Virtual Kollage: The disadvantages of the 1954 Lyttleton Constitution of Nigeria

Posted by / Tuesday, 6 December 2016 / No comments

The disadvantages of the 1954 Lyttleton Constitution of Nigeria




THE DISADVANTAGES OF THE 1954 LYTTLETON CONSTITUTION OF NIGERIA
Introduction
The Lyttleton constitution can be described as the particular one that prepared the grounds for the federal structure of Nigeria and the final leap into independence. This constitution was a culmination of a series of constitutional conferences to review the previous Macpherson constitution.

THE DISADVANTAGES OF THE CONSTITUTION
Exclusion of other experience men
Even though the constitution allowed for appointment of Nigerians as Ministers, the minister were appointed only from the three regional based political parties that had been form and were active at the time. This situation excluded other experienced Nigerian men and women who could have contributed to the system but whose services could not be used because they did not belong to the three political parties in existence then.

Problems with loyalty
Though the Central Executive Council was seen as a positive side of the Lyttleton constitution, membership was drawn from the three major regional political parties in existence. The problem with this arrangement was that the ministers were more loyal to their regions than to the national interest.

Room for despotism
Another demerit of the Lyttleton constitution was that it did not allow for a bicameral legislature. This created a room for the possible despotism of the first chamber because there were no checks that a second chamber could provide to prevent an obnoxious law.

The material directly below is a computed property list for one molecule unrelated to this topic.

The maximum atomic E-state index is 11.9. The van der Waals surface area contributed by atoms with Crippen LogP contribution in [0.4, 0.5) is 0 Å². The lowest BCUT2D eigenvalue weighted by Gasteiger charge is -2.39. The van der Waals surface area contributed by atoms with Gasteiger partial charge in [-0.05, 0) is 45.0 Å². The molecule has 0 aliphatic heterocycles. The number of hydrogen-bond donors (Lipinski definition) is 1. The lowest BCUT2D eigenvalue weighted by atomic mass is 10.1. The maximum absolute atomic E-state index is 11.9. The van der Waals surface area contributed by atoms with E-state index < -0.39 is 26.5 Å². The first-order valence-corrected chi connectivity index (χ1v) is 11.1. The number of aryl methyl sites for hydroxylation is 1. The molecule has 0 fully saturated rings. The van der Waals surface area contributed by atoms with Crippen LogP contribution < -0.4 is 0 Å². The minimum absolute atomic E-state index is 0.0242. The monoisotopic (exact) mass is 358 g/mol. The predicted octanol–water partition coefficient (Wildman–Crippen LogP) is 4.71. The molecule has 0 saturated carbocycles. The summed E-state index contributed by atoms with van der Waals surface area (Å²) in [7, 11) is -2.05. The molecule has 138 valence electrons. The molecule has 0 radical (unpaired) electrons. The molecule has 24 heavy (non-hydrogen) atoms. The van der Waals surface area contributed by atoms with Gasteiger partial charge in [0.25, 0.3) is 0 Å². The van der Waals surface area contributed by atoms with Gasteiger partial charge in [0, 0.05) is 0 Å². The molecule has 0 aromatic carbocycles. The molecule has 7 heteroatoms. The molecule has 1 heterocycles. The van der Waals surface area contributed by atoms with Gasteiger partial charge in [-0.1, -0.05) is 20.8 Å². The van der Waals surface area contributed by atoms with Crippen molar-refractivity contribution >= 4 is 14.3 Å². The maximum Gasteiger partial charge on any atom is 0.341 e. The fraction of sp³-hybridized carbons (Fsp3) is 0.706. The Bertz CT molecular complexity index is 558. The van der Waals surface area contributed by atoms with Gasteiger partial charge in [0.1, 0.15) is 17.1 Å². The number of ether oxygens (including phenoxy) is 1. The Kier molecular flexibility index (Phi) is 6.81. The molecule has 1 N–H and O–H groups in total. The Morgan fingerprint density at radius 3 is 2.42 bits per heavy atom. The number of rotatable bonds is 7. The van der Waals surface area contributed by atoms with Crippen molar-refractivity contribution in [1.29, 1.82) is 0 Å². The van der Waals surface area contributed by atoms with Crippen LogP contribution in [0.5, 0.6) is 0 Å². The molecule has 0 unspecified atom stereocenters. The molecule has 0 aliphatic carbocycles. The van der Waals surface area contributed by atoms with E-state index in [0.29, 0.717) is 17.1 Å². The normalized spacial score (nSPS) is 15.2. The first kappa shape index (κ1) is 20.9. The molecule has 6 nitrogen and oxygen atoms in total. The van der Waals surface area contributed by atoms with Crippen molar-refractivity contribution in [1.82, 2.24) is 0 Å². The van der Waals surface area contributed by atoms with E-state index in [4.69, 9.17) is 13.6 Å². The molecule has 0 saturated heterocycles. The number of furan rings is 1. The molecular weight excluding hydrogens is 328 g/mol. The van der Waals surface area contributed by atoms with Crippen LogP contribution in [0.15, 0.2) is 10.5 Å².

Absence of the office of Prime Minister
The Lyttleton constitution did not make any provision for the office of a Prime Minister to deputize for the Governor-General in his absence. This created the situation where fewer meetings of the Federal Executive Council meetings took place because, in the absence of the Governor-General, there was nobody to hold the fort.

The veto power
This constitution maintained the veto powers of the both the Governor-General and the Governors. The veto power allowed the Governor-General and the Governors could reject any Ordinance that was passed by the Central Legislative Council. They could also use their reserved powers to force a law to be passed even if the majority of the members of the Central Legislative Council thought otherwise.

Absence of a uniform electoral process
The constitution was criticized for not allowing for a uniform electoral system for the entire country. In some areas, direct elections were used and in some others indirect election was used. This happened because the Governors of the various regions to make specific electoral processes for their regions.

SAMPLE QUESTIONS
1. Highlight five disadvantages of the Lyttleton constitution of Nigeria.

2. Discuss five demerits of any pre-independent constitution of your country.

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